Oranges, grapes and carrots may contain cancer-fighting compounds that closely resemble those used in licensed drugs, research suggests.
A study found that out of more than 7,900 molecules within fruits and vegetables, 110 have the potential to battle tumours. This was based on the molecules' likeness to compounds found in existing anti-cancer medications.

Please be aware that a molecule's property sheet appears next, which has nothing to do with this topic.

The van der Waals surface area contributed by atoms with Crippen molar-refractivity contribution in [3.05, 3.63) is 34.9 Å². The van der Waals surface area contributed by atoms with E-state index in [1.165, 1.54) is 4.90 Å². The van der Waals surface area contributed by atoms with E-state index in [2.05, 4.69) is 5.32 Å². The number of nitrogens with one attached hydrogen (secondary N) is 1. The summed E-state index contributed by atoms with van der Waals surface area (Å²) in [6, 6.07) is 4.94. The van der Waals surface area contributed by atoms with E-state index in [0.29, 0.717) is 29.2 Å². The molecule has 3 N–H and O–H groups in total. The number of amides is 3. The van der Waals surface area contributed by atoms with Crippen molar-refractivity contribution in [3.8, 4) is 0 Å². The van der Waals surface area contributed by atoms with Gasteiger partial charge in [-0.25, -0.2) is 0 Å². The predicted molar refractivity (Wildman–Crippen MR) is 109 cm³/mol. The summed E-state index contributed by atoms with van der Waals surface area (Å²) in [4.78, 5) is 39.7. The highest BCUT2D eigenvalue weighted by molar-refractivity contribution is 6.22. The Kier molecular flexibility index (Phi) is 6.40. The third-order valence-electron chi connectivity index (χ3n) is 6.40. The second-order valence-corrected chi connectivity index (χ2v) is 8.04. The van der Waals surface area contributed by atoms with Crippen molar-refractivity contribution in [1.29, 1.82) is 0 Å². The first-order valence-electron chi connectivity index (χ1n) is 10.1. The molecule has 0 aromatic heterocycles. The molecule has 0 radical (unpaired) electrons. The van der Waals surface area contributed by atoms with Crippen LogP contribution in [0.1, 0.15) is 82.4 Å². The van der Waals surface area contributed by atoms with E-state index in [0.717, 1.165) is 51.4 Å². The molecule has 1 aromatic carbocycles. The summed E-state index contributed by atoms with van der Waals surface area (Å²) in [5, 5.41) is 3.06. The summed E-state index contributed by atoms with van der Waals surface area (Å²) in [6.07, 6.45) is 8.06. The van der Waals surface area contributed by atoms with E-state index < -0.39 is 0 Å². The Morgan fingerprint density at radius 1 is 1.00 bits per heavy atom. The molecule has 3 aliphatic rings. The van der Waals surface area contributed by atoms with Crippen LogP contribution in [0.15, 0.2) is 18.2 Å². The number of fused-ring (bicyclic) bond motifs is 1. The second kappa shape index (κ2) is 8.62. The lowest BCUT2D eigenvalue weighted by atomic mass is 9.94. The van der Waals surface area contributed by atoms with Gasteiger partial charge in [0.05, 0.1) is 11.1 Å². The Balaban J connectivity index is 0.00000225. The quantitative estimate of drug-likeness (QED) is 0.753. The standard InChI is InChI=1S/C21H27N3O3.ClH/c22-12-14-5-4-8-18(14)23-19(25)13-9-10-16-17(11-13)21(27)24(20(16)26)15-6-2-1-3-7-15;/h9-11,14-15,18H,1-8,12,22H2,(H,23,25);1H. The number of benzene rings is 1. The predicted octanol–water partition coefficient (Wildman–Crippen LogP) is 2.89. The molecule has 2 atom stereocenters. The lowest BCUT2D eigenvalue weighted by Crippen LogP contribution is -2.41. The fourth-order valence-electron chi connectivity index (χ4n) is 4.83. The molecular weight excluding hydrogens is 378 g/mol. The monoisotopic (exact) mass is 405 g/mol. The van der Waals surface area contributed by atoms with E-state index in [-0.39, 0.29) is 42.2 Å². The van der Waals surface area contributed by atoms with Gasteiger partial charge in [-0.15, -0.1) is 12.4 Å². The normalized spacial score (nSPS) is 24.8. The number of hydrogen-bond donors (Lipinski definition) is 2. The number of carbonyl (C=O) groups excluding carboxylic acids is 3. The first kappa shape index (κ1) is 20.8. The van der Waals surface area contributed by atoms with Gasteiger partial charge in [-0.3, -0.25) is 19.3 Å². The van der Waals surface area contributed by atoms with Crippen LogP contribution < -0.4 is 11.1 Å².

Fruits and vegetables are rich in antioxidants called flavonoids, which give them their colour.
Flavonoids may help prevent cancer by suppressing inflammation, controlling cell replication and even inducing tumour 'suicide'.